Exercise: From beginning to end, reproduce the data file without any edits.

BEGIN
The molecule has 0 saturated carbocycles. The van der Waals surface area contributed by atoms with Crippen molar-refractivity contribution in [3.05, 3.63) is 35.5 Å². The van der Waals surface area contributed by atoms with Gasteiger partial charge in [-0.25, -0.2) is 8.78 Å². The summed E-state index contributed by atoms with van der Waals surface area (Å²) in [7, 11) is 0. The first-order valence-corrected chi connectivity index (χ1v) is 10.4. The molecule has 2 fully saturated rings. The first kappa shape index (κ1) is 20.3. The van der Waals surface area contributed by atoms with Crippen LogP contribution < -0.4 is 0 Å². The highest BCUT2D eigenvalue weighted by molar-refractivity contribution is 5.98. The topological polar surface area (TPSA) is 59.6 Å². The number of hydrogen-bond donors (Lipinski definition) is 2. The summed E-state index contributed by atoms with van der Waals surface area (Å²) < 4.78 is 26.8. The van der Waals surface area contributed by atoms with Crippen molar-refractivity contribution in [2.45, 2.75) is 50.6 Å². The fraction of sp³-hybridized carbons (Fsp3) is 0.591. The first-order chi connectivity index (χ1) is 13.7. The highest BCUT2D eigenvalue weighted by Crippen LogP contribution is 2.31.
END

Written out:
The molecule has 0 saturated carbocycles. The van der Waals surface area contributed by atoms with Crippen molar-refractivity contribution in [3.05, 3.63) is 35.5 Å². The van der Waals surface area contributed by atoms with Gasteiger partial charge in [-0.25, -0.2) is 8.78 Å². The summed E-state index contributed by atoms with van der Waals surface area (Å²) in [7, 11) is 0. The first-order valence-corrected chi connectivity index (χ1v) is 10.4. The molecule has 2 fully saturated rings. The first kappa shape index (κ1) is 20.3. The van der Waals surface area contributed by atoms with Crippen LogP contribution < -0.4 is 0 Å². The highest BCUT2D eigenvalue weighted by molar-refractivity contribution is 5.98. The topological polar surface area (TPSA) is 59.6 Å². The number of hydrogen-bond donors (Lipinski definition) is 2. The summed E-state index contributed by atoms with van der Waals surface area (Å²) < 4.78 is 26.8. The van der Waals surface area contributed by atoms with Crippen molar-refractivity contribution in [2.45, 2.75) is 50.6 Å². The fraction of sp³-hybridized carbons (Fsp3) is 0.591. The first-order chi connectivity index (χ1) is 13.7. The highest BCUT2D eigenvalue weighted by Crippen LogP contribution is 2.31.